You’ve worked hard to organize a community visioning initiative. There’s just one problem: how do you get citizens to participate? How do you persuade a cross-section of your community to attend vision meetings and share their ideas about the future? Pick up the phone, recommends civic consultant Otis White.
How do you deal with the “major players” in your community when land use issues are at stake?
How wide a net does your commission cast in seeking out new members? asks PCJ columnist Elaine Cogan.
Neighborhood organizations often provide the most important connection residents have with local government and planning. By working with them, planners can gain a more accurate sense of what residents and businesses need, while helping empower citizens.
PCJ columnist Elaine Cogan provides an overview of ways by which planning commissions can gauge public opinion.
A short primer on the skill of active listening.
With NIMBYs legitimate concerns are often mixed with irrational fears. Planner (and planning commissioner) Christine Robbins offers some insights into how to deal with NIMBY situations.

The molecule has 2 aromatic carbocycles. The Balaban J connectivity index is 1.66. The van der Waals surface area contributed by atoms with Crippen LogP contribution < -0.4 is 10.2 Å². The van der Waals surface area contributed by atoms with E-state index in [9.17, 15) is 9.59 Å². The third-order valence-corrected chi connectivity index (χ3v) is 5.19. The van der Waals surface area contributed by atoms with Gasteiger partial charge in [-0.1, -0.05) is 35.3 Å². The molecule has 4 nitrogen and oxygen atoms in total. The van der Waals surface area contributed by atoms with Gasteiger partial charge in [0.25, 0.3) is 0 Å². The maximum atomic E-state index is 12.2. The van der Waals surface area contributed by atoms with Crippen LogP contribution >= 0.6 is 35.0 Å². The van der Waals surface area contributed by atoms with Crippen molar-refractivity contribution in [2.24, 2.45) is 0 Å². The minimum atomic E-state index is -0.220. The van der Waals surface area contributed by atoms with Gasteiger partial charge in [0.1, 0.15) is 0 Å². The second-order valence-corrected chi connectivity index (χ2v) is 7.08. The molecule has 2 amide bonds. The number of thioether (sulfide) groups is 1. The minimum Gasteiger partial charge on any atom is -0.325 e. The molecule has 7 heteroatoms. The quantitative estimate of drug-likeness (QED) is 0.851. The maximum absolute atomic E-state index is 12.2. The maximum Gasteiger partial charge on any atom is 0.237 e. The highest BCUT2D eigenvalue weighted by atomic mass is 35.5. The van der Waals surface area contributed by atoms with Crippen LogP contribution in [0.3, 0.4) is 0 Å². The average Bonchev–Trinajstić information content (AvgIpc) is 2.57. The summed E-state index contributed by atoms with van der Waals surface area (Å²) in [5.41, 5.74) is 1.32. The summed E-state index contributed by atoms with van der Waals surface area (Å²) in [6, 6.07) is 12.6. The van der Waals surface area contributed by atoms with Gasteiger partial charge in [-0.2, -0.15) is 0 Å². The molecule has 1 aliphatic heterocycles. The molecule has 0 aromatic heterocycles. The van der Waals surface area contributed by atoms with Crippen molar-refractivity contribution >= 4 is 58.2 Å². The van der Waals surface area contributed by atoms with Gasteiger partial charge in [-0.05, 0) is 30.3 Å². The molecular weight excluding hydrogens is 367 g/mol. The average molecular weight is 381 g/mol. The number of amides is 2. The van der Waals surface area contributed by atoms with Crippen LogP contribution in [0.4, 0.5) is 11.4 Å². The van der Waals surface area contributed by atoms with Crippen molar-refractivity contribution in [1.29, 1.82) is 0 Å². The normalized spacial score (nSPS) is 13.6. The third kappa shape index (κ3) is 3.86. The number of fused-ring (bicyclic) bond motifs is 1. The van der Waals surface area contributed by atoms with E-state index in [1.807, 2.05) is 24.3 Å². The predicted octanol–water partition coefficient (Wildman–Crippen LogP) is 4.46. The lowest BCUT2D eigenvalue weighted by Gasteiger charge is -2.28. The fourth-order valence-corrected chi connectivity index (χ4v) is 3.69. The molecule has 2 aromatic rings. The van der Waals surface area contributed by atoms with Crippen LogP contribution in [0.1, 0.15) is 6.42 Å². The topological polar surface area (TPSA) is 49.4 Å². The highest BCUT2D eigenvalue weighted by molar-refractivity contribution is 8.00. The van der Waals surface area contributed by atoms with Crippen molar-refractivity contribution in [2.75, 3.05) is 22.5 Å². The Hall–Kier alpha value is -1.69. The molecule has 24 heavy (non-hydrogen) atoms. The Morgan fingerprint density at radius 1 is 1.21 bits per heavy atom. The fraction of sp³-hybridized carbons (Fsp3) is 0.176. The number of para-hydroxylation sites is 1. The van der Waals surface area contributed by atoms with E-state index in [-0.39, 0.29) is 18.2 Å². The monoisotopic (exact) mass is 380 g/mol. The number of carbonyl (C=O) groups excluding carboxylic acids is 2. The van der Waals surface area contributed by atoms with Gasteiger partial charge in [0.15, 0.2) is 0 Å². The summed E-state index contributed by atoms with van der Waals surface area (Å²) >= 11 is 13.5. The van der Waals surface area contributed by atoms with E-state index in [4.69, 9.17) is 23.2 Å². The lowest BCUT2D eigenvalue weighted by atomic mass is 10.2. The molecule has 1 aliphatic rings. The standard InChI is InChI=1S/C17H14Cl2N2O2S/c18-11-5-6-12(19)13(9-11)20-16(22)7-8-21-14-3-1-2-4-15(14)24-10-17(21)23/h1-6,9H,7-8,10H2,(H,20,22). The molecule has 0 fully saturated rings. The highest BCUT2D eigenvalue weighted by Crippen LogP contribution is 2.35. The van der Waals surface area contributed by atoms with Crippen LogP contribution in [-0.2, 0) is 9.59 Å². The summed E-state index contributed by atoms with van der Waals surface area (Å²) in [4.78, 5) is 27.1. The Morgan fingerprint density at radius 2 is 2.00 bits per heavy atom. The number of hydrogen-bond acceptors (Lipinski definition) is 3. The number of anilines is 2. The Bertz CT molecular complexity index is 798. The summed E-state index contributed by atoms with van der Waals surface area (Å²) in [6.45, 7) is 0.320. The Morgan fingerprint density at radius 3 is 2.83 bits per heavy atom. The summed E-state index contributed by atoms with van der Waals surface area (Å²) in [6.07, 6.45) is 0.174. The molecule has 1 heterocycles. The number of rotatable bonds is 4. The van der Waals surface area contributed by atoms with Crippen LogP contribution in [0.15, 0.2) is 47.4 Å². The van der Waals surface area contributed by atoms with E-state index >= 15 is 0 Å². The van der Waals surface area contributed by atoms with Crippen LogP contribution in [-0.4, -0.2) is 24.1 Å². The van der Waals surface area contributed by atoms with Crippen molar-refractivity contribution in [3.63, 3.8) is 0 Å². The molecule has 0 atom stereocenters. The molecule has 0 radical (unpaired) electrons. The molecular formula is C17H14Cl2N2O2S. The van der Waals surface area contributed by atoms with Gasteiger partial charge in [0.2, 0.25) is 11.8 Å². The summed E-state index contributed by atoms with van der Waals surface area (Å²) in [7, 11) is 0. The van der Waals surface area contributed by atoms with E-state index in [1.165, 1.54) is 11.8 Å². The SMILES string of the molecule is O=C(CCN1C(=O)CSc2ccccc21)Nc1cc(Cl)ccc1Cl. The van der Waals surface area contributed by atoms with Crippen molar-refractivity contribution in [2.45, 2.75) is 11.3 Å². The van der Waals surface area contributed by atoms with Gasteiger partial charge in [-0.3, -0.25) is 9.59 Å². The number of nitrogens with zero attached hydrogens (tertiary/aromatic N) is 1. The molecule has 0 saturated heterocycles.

How can you strengthen community involvement in planning after you’ve completed work on updating your comprehensive plan, when there’s no “hot issue” on the table?
PCJ columnist Elaine Cogan on the value of diversity in planning board membership.
Land use mediation can be an effective tool in aligning divergent interests, developing creative solutions, and resolving heated disputes. An overview of how land use mediation works — and when it’s most effective.
Is it appropriate for citizens who have represented “special interest” groups to serve on local planning boards? Greg Dale considers the ethical dimensions of this question.
Elaine Cogan takes a look at several ways of reaching out to the citizens of your community for whom English is not their first language.
Elaine Cogan looks at how a shopping mall became the location for a creative planning event.